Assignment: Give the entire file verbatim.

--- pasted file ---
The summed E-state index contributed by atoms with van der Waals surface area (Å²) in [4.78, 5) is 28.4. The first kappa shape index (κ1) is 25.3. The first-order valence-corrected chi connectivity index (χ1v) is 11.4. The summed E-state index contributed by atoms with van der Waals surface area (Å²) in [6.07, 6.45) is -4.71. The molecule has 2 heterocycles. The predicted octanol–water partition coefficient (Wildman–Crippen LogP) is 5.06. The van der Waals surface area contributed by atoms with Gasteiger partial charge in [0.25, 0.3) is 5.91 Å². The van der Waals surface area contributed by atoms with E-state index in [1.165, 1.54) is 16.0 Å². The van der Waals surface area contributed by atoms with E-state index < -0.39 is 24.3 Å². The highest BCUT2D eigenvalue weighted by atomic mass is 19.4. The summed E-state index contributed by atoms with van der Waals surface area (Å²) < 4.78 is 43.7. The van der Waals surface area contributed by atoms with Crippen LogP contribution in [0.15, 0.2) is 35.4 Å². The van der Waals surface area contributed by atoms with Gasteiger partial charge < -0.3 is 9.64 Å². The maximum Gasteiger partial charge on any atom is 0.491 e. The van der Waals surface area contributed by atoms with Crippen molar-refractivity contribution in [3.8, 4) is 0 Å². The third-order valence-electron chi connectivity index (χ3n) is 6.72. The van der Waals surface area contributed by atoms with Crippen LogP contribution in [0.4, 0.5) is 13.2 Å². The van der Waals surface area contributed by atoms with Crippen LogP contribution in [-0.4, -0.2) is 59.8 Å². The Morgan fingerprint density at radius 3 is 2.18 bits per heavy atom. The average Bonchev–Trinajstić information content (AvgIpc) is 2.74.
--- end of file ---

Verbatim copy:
The summed E-state index contributed by atoms with van der Waals surface area (Å²) in [4.78, 5) is 28.4. The first kappa shape index (κ1) is 25.3. The first-order valence-corrected chi connectivity index (χ1v) is 11.4. The summed E-state index contributed by atoms with van der Waals surface area (Å²) in [6.07, 6.45) is -4.71. The molecule has 2 heterocycles. The predicted octanol–water partition coefficient (Wildman–Crippen LogP) is 5.06. The van der Waals surface area contributed by atoms with Gasteiger partial charge in [0.25, 0.3) is 5.91 Å². The van der Waals surface area contributed by atoms with E-state index in [1.165, 1.54) is 16.0 Å². The van der Waals surface area contributed by atoms with E-state index < -0.39 is 24.3 Å². The highest BCUT2D eigenvalue weighted by atomic mass is 19.4. The summed E-state index contributed by atoms with van der Waals surface area (Å²) < 4.78 is 43.7. The van der Waals surface area contributed by atoms with Crippen LogP contribution in [0.15, 0.2) is 35.4 Å². The van der Waals surface area contributed by atoms with Gasteiger partial charge < -0.3 is 9.64 Å². The maximum Gasteiger partial charge on any atom is 0.491 e. The van der Waals surface area contributed by atoms with Crippen molar-refractivity contribution in [3.8, 4) is 0 Å². The third-order valence-electron chi connectivity index (χ3n) is 6.72. The van der Waals surface area contributed by atoms with Crippen LogP contribution in [0.4, 0.5) is 13.2 Å². The van der Waals surface area contributed by atoms with Crippen LogP contribution in [-0.4, -0.2) is 59.8 Å². The Morgan fingerprint density at radius 3 is 2.18 bits per heavy atom. The average Bonchev–Trinajstić information content (AvgIpc) is 2.74.